Anyone looking into a rehab program of any type is sure to wonder how effective they are, but the truth is that effects vary from program to program, and from person to person. Nationwide in the U.S., some 24% of rehab patients drop out before ever completing their tenure. In addition, some forms of rehab require the patient to abstain from drugs and alcohol, while others remove the temptation entirely. With a wide range of treatment types and programs, effectiveness does vary, but the following includes a quick overview of what you can expect from the different types of rehab clinics and programs.
Different Types of Rehab
There are three major types of rehab and only two of them are actually a clinic or facility. The majority of people take the most affordable option, which is also the least effective.
Outpatient Rehab – Outpatient rehabilitation is the most common, most affordable, and most often prescribed by a court of law. These programs allow the patient to continue about their daily lives while attending regular meetings. In some cases, outpatient rehab is as simple as a meeting service like Alcoholics Anonymous or Narcotics Anonymous where you meet with a group of your peers, discuss your issues, and hopefully get to the root of why you’re doing drugs. Most people attend outpatient rehab for 72 to 90 days, with a 44% early dropout rate.
Day Rehab – Day Rehab requires you to go to a clinic all day every day and then return to your home at night. This type of treatment is slightly more successful than outpatient rehab because it allows the patient more time to absorb, adjust, and heal. However, with the temptation and the ability to return to substance abuse at night, it is less effective than residential rehab.
Residential Rehab – This is commonly recognized as the best form of rehab but it is also the most expensive and the most time consuming. Inpatient drug rehab requires the patient to leave their home and their job for a minimum of 28 days and usually 50 days to live in a special facility where they cannot access any form of substances. The result is that more people stay detoxed after leaving the program. However, there are two types of residential rehab and one is significantly better than the other.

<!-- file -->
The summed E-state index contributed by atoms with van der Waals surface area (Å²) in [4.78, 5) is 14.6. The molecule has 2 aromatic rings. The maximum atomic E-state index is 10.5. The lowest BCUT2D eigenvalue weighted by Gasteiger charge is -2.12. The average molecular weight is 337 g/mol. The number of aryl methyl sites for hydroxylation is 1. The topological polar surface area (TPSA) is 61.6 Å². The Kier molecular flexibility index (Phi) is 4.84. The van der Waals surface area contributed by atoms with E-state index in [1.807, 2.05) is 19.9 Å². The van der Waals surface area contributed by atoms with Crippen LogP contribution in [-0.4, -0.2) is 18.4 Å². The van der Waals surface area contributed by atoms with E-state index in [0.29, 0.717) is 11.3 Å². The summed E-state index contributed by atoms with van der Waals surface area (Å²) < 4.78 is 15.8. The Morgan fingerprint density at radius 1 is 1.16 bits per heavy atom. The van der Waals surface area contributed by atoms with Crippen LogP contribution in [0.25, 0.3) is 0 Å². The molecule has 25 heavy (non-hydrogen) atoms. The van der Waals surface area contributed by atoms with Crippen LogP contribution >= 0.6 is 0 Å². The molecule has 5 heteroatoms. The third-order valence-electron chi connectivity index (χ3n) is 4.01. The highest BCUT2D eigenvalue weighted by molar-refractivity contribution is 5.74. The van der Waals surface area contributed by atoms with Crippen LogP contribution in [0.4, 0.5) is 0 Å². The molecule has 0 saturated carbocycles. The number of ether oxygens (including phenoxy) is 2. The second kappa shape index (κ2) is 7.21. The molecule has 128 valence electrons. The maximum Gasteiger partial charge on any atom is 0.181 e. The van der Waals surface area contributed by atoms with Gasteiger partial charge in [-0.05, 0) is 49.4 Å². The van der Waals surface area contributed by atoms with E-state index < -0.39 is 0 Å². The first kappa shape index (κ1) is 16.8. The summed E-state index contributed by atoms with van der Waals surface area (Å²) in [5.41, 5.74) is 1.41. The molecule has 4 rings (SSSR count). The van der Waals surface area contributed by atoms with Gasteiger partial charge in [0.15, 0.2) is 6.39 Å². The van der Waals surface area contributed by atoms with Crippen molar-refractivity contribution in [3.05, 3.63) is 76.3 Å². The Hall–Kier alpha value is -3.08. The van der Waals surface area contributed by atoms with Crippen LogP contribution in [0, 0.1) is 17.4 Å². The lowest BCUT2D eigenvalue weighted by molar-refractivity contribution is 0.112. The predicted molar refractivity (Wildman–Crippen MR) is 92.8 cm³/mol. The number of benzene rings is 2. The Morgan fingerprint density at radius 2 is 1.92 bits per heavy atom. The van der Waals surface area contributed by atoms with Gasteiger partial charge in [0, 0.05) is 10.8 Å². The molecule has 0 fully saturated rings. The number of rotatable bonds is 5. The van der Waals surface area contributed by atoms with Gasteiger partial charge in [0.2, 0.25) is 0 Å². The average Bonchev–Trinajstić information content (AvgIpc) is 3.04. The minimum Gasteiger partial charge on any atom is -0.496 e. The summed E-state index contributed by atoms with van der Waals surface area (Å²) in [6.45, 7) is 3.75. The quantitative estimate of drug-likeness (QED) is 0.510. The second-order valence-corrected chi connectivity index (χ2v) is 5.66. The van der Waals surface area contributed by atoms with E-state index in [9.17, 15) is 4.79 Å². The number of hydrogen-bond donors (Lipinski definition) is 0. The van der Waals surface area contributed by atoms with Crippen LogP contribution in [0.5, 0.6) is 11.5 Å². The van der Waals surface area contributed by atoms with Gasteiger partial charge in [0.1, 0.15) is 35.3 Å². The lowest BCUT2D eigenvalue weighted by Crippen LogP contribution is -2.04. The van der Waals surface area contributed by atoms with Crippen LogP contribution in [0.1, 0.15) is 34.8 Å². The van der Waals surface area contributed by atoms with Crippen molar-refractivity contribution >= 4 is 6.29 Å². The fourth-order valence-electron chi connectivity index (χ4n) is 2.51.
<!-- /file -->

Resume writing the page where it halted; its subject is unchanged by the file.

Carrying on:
12 step rehab programs literally use a step by step process to develop physical, spiritual, mental, and emotional wellbeing, but often move on a set timeline. The basic steps include recognizing the addiction, recognizing a higher power, examining previous mistakes, making amends, and then helping others through the same process. These programs typically produce very good short-term results, but without follow-up or the addition of a support group, the vast majority of patients from this type of rehab eventually end up back in rehab.
Non-12 Step Programs are becoming increasingly popular as a more effective method of treating long-term addiction without spirituality. Clinics and rehab centres like non12steprehabs.org rely on behavioural therapy, completely detoxing the body and learning tools for resisting addiction rather than living with it. The success rate for these programs is much higher, although as it is newer, fewer physicians recommend it to patients.
Whether you yourself have a problem with substance abuse or you’re looking into the facts for friends and family, it is important that you consider that any data is based purely on statistics and can greatly vary from person to person based on determination, and how much they want to detox. While personal results vary from person to person, the program itself and its effectiveness at treating both mental and physical health issues also play a huge part in actual rehabilitation. While some rehabilitation programs are more successful than others, many people still choose the one to take based on time constraints, budget, and whether or not they intend to tell family and friends.
About the author:
Ben Grant is a rehab physician specializing in non-12 step recovery, and focusing on the well -being and physical health of his patients. His passion is helping addicts to recover themselves by offering them the tools they need to get on the right track.
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